That I think is the real value of the movie. You can (and we will) question some of its validity as a biopic, but as an unsettling lens through which we can examine our own society, the thing’s damn-near perfect.
While the police certainly aren’t the only subject the film covers, their looming presence is palpable throughout the film. The group’s masterpiece “Fuck Tha Police” is portrayed in the film as to have originated from a profiling incident outside of their recording studio. A particular gripping scene, the group is stopped by a cop car flashing its sirens. The car parks and out steps a black police officer who immediately begins hassling the guys and making pretty free use of the word “nigger”- an eerie callback to a scene at the beginning of the film where the same word gets used by a white cop (the movie’s full of these little connections).
It’s moments like these which really sell Straight Outta Compton. There’s no heavy handed exposition on why what’s happening is bad. The simple reality of the situation is portrayed and the audience is left with the distinct feeling of anger and frustration, but without any biting one-liners or insults to really express it.
Not until the music starts playing:
And that’s how the movie works. Slow build up of a host of emotions with the sudden blare of musical catharsis. The movie is less of a biopic about N.W.A. as it is about the spirit of that particular point in history. The betrayal of the civil rights movement, the simple struggle for survival, the desperation for something substantial, raw, and authentic in a deeply commercialized, domesticated, and empty world. As Cube himself put it “Our art is a reflection of our reality.”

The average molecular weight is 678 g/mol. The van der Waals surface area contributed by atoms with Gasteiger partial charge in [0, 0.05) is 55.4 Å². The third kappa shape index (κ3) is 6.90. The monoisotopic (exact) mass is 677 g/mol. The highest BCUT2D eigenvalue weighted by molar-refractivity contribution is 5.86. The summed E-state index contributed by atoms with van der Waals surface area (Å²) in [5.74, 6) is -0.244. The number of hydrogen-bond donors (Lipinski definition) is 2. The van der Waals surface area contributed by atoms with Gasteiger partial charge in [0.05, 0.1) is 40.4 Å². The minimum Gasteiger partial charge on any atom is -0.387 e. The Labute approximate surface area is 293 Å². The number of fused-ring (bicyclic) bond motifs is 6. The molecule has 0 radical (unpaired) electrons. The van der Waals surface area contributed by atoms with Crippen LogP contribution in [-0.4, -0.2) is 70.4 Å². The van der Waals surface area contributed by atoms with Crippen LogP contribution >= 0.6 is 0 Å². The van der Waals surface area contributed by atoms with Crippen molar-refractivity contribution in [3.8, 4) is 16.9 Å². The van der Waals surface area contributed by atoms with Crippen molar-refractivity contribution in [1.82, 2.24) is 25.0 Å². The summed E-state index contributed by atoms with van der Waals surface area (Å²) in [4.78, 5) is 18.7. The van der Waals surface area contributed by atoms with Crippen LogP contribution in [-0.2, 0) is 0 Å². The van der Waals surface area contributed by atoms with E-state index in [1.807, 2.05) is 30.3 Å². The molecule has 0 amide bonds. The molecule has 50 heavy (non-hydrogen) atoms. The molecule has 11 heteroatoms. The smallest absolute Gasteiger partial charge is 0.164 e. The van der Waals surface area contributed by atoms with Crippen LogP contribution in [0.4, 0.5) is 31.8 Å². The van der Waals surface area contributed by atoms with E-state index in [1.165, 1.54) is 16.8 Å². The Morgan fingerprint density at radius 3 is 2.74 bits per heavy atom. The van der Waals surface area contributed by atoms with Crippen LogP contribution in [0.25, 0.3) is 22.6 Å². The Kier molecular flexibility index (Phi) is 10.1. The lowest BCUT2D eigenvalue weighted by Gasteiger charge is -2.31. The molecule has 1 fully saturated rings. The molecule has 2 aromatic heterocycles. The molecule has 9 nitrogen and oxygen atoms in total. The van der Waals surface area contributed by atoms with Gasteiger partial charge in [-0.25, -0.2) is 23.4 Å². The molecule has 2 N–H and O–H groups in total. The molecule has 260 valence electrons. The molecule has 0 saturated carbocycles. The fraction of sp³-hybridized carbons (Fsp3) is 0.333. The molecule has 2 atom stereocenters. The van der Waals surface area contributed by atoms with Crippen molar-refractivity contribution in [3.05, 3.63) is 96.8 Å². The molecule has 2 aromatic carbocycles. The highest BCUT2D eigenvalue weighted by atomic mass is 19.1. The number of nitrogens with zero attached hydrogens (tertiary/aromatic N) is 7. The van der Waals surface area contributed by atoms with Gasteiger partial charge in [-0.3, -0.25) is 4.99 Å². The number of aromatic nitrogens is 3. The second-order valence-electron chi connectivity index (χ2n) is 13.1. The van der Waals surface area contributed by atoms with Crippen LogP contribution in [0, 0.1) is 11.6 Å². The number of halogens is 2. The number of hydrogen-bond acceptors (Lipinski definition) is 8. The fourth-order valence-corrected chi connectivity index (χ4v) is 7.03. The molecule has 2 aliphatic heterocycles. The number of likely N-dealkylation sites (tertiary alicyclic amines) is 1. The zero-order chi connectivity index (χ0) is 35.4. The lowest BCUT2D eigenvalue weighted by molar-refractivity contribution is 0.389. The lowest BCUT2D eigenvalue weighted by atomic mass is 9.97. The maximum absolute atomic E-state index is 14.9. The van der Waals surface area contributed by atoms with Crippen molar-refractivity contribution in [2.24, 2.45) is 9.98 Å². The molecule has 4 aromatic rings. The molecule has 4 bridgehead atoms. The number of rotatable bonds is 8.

But how’s the movie a reflection of N.W.A?
While the characters are shown with as much humanity as I think could be offered, the simple truth of the matter is that certain crucial elements are missing here. Dr. Dre viciously beat a number of women (including those who were portrayed in the film). While Dre has apologized since then, it’s hardly an excuse for not including it. Same goes for some of the more troubling misogynistic sentiments in some of the character’s music, as well as just how disturbingly antisemitic and homophobic Ice Cube’s “No Vaseline” was. And while the flick covered plenty, MC Ren was hardly in the thing at all and former N.W.A. manager Heller has indicated he might sue over his portrayal as kind of a sleaze.
But let’s not be too quick to judge. Again, it’s been pretty widely rumored that over an hour of footage was left on the cutting room floor, and a much more invasive portrayal of the characters is speculated to be included in a director’s cut.
And then, of course, there’s the music itself. It’s still not uncommon for rap to get a bad-
-well, rap- but still nothing even close to the hatred and revulsion it evoked back in the early 90s (which is surreal considering how comparatively tame it is by today’s standards). While the film does acknowledge the protests against N.W.A., the detractors get probably a whole forty seconds of screen time on the entire movie. Considering how moot the point has become in the past decade, that too might very well be forgiven.
And all that’s just to say there’s not much that can blemish the movie, much less condemn it. It’s good as a movie. It’s good as an illustration of the times it portrayed. It’s good as a reflection on our own. It’s good as a biopic portraying something other than an old white guy. It’s good as a really, really, really long music video.
And I’m not even an N.W.A. fan.